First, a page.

Saturday, November 7, 2009
Here's the sort of thing you hate to see in your Saturday morning paper.
The corrections/clarifications section of today's Post-Gazette includes the following disclosure: "The last three paragraphs of a story Wednesday on African painted dogs were taken virtually verbatim and without attribution from wikipedia.org. This violates Post-Gazette and industry practices. The Post-Gazette regrets this incident and apologizes for it."
The story in question was written by Don Hopey, the paper's longtime environmental writer. At the time of this posting, the correction has not been noted in the online version of the story. The text currently reads as follows:
The African painted dog, Lycaon pictus, also commonly called the painted hunting dog, African hunting dog, the Cape hunting dog, the spotted dog, or the painted wolf, is endangered by human population, habitat loss and hunting.
There were once approximately 500,000 African painted dogs in 39 countries, and packs of 100 or more were not uncommon. Now there are only about 3,000 to 5,000 in fewer than 25 countries.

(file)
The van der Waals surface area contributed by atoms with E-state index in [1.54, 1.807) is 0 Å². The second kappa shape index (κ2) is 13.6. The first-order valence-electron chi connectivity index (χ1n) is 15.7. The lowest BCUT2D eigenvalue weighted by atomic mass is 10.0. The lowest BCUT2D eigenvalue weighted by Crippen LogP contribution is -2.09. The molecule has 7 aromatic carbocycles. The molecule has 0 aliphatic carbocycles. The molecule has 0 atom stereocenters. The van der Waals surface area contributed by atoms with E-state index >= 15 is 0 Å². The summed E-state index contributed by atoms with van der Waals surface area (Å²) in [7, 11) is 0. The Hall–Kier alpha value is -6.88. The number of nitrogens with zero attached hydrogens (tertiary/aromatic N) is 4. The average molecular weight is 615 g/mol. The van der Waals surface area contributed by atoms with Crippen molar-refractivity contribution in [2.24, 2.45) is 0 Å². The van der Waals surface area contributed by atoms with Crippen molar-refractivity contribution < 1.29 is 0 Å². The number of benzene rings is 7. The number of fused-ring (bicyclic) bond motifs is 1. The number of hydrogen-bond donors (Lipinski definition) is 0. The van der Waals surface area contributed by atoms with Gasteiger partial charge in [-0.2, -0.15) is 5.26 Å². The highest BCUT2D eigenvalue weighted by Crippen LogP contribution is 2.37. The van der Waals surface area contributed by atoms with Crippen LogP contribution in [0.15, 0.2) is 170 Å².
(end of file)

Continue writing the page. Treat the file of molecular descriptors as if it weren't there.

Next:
In the wild, it is strongly affected by competition with larger carnivores that rely on the same prey base, particularly the lion and the spotted hyena. Lions often will kill as many wild dogs as they can but do not eat them. Hyenas usually follow them to steal their kills.
The original wikipedia article is here. The relevant portions of that entry appear below:
The African Wild Dog is a carnivore mammal. Found only in Africa, especially in savannas and other lightly wooded areas. It is also called the Painted Hunting Dog, African Hunting Dog, the Cape Hunting Dog, the Spotted Dog, or the Painted Wolf in English, Wildehond in Afrikaans, and Mbwa mwitu in Swahili ...
There were once approximately 500,000 African Wild Dogs in 39 countries, and packs of 100 or more were not uncommon. Now there are only about 3,000-5,500 in fewer than 25 countries, or perhaps only 14 countries ...
It uses very large territories (and so can persist only in large wildlife protected areas), and it is strongly affected by competition with larger carnivores that rely on the same prey base, particularly the lion and the Spotted Hyena. Lions often will kill as many wild dogs as they can but do not eat them. Hyenas usually follow them to steal their kills.
Don Hopey's done some good stuff, and he's been doing it for a lot of years. Let's just hope the dogs are the only endangered mammals appearing in this story.
Tags: Slag Heap